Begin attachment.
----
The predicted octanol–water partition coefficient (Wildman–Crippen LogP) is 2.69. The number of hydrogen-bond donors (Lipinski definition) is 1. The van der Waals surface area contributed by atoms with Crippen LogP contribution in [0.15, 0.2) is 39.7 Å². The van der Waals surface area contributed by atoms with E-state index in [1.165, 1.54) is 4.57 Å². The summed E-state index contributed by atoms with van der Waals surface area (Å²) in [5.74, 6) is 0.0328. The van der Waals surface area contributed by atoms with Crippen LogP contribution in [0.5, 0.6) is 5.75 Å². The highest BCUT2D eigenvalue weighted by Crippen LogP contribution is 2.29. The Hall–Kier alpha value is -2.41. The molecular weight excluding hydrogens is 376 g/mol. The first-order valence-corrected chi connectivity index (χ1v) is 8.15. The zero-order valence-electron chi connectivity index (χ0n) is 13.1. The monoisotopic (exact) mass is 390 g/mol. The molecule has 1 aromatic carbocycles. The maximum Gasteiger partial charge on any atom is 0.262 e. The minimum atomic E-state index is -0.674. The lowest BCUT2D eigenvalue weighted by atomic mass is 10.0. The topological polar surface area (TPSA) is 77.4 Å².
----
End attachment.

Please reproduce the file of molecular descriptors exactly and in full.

The predicted octanol–water partition coefficient (Wildman–Crippen LogP) is 2.69. The number of hydrogen-bond donors (Lipinski definition) is 1. The van der Waals surface area contributed by atoms with Crippen LogP contribution in [0.15, 0.2) is 39.7 Å². The van der Waals surface area contributed by atoms with E-state index in [1.165, 1.54) is 4.57 Å². The summed E-state index contributed by atoms with van der Waals surface area (Å²) in [5.74, 6) is 0.0328. The van der Waals surface area contributed by atoms with Crippen LogP contribution in [0.5, 0.6) is 5.75 Å². The highest BCUT2D eigenvalue weighted by Crippen LogP contribution is 2.29. The Hall–Kier alpha value is -2.41. The molecular weight excluding hydrogens is 376 g/mol. The first-order valence-corrected chi connectivity index (χ1v) is 8.15. The zero-order valence-electron chi connectivity index (χ0n) is 13.1. The monoisotopic (exact) mass is 390 g/mol. The molecule has 1 aromatic carbocycles. The maximum Gasteiger partial charge on any atom is 0.262 e. The minimum atomic E-state index is -0.674. The lowest BCUT2D eigenvalue weighted by atomic mass is 10.0. The topological polar surface area (TPSA) is 77.4 Å².